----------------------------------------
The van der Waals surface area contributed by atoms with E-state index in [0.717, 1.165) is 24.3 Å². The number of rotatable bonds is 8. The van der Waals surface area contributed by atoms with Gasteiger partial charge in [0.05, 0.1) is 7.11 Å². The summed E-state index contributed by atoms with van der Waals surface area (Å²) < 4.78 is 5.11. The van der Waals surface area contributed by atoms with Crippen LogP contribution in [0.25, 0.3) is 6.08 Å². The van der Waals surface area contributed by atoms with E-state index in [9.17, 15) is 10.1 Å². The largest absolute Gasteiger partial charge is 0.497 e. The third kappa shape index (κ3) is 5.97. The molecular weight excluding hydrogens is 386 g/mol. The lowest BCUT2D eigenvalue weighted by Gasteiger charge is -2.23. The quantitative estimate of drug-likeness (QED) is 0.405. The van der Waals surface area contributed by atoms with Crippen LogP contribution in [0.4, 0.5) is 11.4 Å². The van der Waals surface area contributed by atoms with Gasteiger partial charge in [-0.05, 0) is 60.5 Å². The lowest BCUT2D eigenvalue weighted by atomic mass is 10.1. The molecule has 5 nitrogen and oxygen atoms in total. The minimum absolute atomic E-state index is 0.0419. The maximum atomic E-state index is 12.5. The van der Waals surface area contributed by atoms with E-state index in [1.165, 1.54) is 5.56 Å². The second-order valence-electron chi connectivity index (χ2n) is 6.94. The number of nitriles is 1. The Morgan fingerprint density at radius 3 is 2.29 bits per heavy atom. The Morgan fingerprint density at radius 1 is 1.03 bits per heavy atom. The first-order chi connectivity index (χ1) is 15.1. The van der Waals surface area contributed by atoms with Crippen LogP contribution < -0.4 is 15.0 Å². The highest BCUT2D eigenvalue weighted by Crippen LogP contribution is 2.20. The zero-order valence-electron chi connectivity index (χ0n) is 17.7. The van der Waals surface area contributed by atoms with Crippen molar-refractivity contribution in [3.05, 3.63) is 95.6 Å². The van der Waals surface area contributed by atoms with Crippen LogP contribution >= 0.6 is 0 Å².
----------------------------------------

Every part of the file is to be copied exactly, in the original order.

The van der Waals surface area contributed by atoms with E-state index in [0.717, 1.165) is 24.3 Å². The number of rotatable bonds is 8. The van der Waals surface area contributed by atoms with Gasteiger partial charge in [0.05, 0.1) is 7.11 Å². The summed E-state index contributed by atoms with van der Waals surface area (Å²) < 4.78 is 5.11. The van der Waals surface area contributed by atoms with Crippen LogP contribution in [0.25, 0.3) is 6.08 Å². The van der Waals surface area contributed by atoms with E-state index in [9.17, 15) is 10.1 Å². The largest absolute Gasteiger partial charge is 0.497 e. The third kappa shape index (κ3) is 5.97. The molecular weight excluding hydrogens is 386 g/mol. The lowest BCUT2D eigenvalue weighted by Gasteiger charge is -2.23. The quantitative estimate of drug-likeness (QED) is 0.405. The van der Waals surface area contributed by atoms with Crippen LogP contribution in [0.4, 0.5) is 11.4 Å². The van der Waals surface area contributed by atoms with Gasteiger partial charge in [-0.05, 0) is 60.5 Å². The lowest BCUT2D eigenvalue weighted by atomic mass is 10.1. The molecule has 5 nitrogen and oxygen atoms in total. The minimum absolute atomic E-state index is 0.0419. The maximum atomic E-state index is 12.5. The van der Waals surface area contributed by atoms with E-state index in [1.165, 1.54) is 5.56 Å². The second-order valence-electron chi connectivity index (χ2n) is 6.94. The number of nitriles is 1. The Morgan fingerprint density at radius 3 is 2.29 bits per heavy atom. The Morgan fingerprint density at radius 1 is 1.03 bits per heavy atom. The first-order chi connectivity index (χ1) is 15.1. The van der Waals surface area contributed by atoms with Crippen LogP contribution < -0.4 is 15.0 Å². The highest BCUT2D eigenvalue weighted by Crippen LogP contribution is 2.20. The zero-order valence-electron chi connectivity index (χ0n) is 17.7. The van der Waals surface area contributed by atoms with Crippen molar-refractivity contribution in [3.05, 3.63) is 95.6 Å². The van der Waals surface area contributed by atoms with Crippen LogP contribution >= 0.6 is 0 Å².